The Homesman, Tommy Lee Jones’ movie debuting at this year’s Cannes Film Festival, is filled with some pretty gritty characters. But I doubt they scared the audience gathered to watch the film at the Renoir Theater Sunday night.
When a cell phone rang in the theater about 10 minutes into the film, a collective cry arose, but quickly subsided. When the same phone rang again a few minutes later, the cry rose again, this time to a roar, accompanied with shouts of — “madam, leave.”
The French aren’t known for their patience; their lines at ski slopes and the market often resemble flying wedges rather than neat queues. But I share their impatience when it comes to those who don’t bother turning their phones off at the movies.
I say, “bravo.” Situation solved.
There are three ways to know you are becoming a regular at the Aix market.
1) The fish vendor packs a lemon with the fish you buy.
2) The vegetable vendor offers you free fresh parsley.
3) The merchants you visit regularly start to say a bientot, see you soon, instead of au revoir, goodbye.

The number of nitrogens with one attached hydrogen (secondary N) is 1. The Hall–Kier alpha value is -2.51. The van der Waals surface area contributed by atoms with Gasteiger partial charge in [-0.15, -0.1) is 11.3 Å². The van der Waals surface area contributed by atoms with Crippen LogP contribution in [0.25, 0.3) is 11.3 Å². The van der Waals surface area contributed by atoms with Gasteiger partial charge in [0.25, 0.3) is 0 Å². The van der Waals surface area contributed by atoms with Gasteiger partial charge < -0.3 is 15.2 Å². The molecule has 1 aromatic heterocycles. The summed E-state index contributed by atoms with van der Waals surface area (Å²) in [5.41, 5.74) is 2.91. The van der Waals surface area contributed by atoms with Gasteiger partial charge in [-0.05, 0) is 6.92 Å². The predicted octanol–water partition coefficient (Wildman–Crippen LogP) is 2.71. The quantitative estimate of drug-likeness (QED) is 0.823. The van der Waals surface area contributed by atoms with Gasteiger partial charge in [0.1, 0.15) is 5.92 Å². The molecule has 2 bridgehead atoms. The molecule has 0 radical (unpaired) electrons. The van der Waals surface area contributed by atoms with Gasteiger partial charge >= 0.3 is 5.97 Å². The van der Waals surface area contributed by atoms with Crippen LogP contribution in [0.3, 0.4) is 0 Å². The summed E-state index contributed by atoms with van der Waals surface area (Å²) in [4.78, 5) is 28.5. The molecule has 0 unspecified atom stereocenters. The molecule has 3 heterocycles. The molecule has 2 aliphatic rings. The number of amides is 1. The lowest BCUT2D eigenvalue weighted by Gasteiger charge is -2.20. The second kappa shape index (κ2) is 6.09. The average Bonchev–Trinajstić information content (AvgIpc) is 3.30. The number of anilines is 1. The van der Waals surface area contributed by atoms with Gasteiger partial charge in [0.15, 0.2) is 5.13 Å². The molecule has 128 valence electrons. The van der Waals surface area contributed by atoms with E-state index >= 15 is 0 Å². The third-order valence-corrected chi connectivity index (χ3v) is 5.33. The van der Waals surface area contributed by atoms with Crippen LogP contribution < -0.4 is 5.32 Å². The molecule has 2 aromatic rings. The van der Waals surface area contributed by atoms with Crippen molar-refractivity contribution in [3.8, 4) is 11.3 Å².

An article by Adam Gopnik in this week’s New Yorker made me chuckle. It’s about the subtleties of language and the difficulties caused both by mispronunciation and efforts at direct translation, which often don’t work.
Titled “Word Magic,” the piece begins with an anecdote. Gopnik and his family were eating dinner in Italy some years ago when he made a valiant effort to order a sweet strawberry dessert. But he apparently didn’t pronounce the word quite right. And so the waiter brought him a healthy portion of green beans with his coffee.
His kids, apparently, have yet to let him live this one down. As someone who has ordered poison (poison) instead of poisson (fish), I can certainly empathize. The former is pronounced with a z, the second with an s.
At least my waitress didn’t take me literally. “If I served you poison,” she said in French, straight-faced. “You would be dead.”